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Psychology in Society

On-line version ISSN 2309-8708
Print version ISSN 1015-6046

Psychol. Soc.  n.55 Durban  2017

http://dx.doi.org/10.17159/2309-8708/2017/n55a8 

BOOK REVIEW

 

Musings on social cohesion in South Africa

 

 

Colin Tredoux

Department of Psychology University of Cape Town Rondebosch

 

 

Ballantine, Christopher, Chapman, Michael, Erwin, Kira & Maré, Gerhard (eds) (2017) (2015) Living together, living apart: Social cohesion in a future South Africa. Pietermaritzburg: UKZN Press. ISBN 978-186914-332-9 pbk. Pages vii + 197

This slim volume offers a set of short essays on a range of topics, loosely bound together by the subtitle of the book - the question of social cohesion in South Africa. What does the phrase "social cohesion" mean, though? The editors ask this question at the outset, and conclude that it seems like a social goal that cannot be argued against (who would argue that "social cohesion" is a bad thing for a society to have?). For that reason, and because it appears to mean so much in governmental and intellectual circles in South Africa, the editors offer us the reflections of a diverse array of scholars and authors. Philosophy, Linguistics, Literature, Music, Legal Studies, Sociology, Developmental Studies, Genetics, Urban Geography, and Physics, are some of the home disciplines of the authors who apply themselves to the question(s) at hand.

From the 18 titles that the 20 individual contributors accord their essays, and from the diversity of disciplines already alluded to, it seems that the problematic of social cohesion can be addressed in a wide range of ways: studies of urban segregation (Marks), traditional leaders (chieftaincy, Thipe), xenophobia (Pillay), linguistic differences and bridging (Mesthrie), the dangers of epistemic relativism (Spurrett), music and fine art in the service of social change (Ballantine, and Schmahmann), the "hidden curriculum" of South African sport (Naidoo), sexual harassment and violence on South African campuses (Dugard & Meyersfeld), and genetic variation and the unity of human "specieshood" (Soodyall & Reagon), are some of the interesting topics addressed by the contributors. I was intrigued by the panorama of views in the volume: the message seems to me to be that issues of separateness and togetherness (a foundational binary or dialectic of social cohesion?) are to be found wherever one looks in South Africa, and should be addressed too in a multiplicity of ways. I also found a number of chapters that I would instinctively have associated with volumes on questions of separation and contact between social groups - an impassioned piece on inequality and its dangers for the future of SA (Maré), the central role of schools, universities, and educational policy in shaping a better future (Gardiner), and the connections between local questions of social cohesion and international "obligations" (eg, South Africa's curious record at the UNHRC of voting inconsistently on human rights abuses in other countries; Fritz). These disparate and interesting essays are bookended by a personal and quite beautiful piece by Njabulo Ndebele on re-thinking himself out of narrow categories like "black", "African", "comrade", and "citizen", and a moving piece by Jacob Dlamini on the gruesome death by burning of Jacob Dlamini, deputy Mayor the Lekoa Town Council, in 1984. (As far as I can see the names of the author and the victim are shared by coincidence; given the literary bent of many of the authors in the volume, I thought initially that we were in for an "Elizabeth Costello" moment in this particular chapter). Dlamini was killed because of his apparent collaboration and participation in apartheid local government structures, and after a reflection on how the Apartheid system exacted great damage on South Africa, at many levels, Jacob Dlamini, the author, concludes "... how to write about the many Jacob Dlaminis whose deaths remain unmourned in ways that might promote social cohesion - that is the ultimate challenge" (p 193), a moving phrase to end a volume on social cohesion in South Africa.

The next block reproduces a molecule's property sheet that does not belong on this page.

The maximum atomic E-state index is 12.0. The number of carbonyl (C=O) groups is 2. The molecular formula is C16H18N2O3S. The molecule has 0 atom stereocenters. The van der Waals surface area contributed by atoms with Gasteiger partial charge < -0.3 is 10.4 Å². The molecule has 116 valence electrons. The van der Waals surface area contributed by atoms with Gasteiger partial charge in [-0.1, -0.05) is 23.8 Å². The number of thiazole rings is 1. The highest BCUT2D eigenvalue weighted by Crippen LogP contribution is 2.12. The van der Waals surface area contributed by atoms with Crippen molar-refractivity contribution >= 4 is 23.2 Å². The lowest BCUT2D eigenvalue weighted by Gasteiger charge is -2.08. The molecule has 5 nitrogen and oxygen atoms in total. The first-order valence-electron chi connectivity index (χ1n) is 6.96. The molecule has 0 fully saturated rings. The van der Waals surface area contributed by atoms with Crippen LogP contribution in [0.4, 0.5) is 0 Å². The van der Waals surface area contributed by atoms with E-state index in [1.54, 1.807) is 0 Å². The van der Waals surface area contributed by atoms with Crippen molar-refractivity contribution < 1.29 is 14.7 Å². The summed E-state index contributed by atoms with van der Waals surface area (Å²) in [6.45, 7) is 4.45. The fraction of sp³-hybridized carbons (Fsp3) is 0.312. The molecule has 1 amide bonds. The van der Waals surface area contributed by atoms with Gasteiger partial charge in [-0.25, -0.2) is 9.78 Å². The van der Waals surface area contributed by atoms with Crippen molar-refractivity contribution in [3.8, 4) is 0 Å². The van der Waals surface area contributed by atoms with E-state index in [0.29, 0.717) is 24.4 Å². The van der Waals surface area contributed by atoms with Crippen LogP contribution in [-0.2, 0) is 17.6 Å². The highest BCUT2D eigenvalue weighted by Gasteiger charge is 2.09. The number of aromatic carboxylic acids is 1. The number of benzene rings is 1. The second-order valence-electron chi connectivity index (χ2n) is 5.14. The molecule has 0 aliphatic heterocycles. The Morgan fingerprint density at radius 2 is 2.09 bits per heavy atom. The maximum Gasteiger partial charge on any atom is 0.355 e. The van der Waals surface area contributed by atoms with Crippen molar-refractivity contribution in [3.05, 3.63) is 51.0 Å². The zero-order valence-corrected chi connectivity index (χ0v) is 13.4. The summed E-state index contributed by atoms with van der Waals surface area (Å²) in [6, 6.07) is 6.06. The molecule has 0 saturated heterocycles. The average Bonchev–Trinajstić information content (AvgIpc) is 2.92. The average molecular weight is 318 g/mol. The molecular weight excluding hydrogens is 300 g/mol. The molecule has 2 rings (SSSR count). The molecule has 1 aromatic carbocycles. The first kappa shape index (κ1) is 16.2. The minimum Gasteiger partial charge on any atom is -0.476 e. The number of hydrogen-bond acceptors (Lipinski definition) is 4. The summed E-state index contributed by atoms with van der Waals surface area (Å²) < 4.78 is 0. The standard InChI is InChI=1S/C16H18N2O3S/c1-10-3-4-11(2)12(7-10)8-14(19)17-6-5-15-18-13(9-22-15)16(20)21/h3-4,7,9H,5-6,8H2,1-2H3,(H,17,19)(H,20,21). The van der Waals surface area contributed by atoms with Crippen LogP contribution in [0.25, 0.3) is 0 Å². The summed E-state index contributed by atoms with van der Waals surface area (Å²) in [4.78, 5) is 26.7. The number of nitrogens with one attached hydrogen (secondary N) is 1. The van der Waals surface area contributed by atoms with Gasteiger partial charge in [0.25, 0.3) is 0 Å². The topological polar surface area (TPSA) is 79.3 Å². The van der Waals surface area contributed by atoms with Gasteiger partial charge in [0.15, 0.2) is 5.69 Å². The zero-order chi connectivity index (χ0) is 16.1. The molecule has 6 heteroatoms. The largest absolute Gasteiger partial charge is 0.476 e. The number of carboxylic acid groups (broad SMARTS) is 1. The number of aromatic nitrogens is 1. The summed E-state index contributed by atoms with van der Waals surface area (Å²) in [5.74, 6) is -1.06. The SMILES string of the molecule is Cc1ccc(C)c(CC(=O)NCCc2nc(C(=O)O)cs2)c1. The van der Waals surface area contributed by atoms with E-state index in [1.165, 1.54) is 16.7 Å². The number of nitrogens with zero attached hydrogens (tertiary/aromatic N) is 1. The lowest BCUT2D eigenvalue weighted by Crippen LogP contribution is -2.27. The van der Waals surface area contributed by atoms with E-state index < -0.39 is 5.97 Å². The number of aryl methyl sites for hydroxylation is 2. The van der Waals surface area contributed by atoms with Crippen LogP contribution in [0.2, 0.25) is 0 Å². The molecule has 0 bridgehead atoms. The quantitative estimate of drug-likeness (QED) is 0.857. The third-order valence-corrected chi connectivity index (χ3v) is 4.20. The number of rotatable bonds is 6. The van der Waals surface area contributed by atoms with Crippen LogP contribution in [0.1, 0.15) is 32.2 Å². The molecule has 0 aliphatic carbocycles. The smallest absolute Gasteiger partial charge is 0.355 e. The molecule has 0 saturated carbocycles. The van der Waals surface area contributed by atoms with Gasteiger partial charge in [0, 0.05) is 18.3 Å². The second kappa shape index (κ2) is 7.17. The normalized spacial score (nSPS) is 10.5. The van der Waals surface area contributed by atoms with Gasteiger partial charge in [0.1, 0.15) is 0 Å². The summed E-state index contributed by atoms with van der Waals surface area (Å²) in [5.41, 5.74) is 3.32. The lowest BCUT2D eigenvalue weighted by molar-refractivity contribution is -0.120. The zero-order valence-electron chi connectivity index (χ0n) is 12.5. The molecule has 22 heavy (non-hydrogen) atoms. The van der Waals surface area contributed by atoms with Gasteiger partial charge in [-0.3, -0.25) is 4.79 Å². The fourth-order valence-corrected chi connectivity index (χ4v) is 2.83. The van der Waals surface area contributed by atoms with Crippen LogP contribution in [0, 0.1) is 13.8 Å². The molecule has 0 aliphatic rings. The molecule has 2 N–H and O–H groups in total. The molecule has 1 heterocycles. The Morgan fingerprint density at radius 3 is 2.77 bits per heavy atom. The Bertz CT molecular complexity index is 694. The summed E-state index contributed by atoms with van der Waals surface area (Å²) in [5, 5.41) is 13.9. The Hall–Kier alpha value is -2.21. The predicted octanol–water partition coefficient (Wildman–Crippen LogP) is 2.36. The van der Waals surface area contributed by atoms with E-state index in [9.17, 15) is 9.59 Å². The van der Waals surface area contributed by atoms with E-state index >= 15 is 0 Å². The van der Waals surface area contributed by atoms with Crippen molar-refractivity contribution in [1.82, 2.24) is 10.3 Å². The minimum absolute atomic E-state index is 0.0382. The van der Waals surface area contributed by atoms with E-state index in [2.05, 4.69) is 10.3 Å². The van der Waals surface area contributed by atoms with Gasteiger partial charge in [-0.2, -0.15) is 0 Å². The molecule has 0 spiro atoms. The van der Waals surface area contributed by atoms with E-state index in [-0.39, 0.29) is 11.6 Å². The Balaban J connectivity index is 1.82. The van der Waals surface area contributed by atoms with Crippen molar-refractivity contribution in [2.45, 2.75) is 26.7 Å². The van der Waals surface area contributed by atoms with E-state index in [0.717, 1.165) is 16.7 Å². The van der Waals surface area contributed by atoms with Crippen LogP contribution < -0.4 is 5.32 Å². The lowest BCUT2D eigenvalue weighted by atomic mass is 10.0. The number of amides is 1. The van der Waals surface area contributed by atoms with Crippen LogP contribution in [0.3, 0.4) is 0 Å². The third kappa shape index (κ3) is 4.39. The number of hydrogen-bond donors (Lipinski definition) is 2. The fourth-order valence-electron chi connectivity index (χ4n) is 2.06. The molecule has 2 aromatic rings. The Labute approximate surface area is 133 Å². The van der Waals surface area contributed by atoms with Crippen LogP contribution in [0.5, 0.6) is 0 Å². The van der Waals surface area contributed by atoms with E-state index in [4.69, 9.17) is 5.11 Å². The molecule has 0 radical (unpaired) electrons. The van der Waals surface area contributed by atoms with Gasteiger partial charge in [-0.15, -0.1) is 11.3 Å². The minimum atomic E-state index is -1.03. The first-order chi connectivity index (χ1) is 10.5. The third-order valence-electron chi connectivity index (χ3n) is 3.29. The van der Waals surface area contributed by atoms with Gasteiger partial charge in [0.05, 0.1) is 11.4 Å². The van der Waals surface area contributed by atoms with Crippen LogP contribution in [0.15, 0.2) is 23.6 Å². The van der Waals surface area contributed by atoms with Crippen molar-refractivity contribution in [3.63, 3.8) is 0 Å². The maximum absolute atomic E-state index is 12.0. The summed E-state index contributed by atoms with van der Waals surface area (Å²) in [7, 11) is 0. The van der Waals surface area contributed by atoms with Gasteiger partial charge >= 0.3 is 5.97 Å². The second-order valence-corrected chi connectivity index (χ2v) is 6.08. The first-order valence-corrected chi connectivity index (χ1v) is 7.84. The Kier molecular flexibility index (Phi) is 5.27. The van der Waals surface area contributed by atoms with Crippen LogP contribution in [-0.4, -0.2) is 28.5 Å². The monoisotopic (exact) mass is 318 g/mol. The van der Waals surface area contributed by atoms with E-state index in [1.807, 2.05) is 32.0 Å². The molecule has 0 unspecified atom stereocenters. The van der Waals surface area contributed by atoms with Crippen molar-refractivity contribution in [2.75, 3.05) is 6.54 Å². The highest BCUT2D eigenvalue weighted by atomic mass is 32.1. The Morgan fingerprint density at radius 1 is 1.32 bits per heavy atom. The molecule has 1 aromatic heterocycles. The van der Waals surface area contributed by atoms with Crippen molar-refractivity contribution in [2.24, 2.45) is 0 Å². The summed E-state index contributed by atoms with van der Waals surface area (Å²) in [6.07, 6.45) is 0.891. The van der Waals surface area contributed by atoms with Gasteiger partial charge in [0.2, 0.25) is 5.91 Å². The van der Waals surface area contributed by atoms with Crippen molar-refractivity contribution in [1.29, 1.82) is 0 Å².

This is a very unusual volume. I find that there is merit in addressing questions of social separation and cohesion from a wide range of disciplines and perspectives, but all the contributions in the volume are brief, and most seem to me to be free-ranging, and none offers much depth. Indeed, in several I wondered why the authors offered so little in the way of supporting evidence or data: was the point to reflect personally on the problems of social division, and separation in South Africa, and to see what many years of personal and academic experience might bring to the difficult problem of finding a point of departure? Perhaps this is the intention of the volume, and I certainly was intrigued in most of the essays by the reflections the authors offered. I found some quite profound, as I have indicated.

I think this volume is worth reading - who would deny that social cohesion is important to all South Africans, and a topic that we should all reflect on? - and the reader will be rewarded, but I think it fair to say that it is a volume for casual reading rather than serious study.

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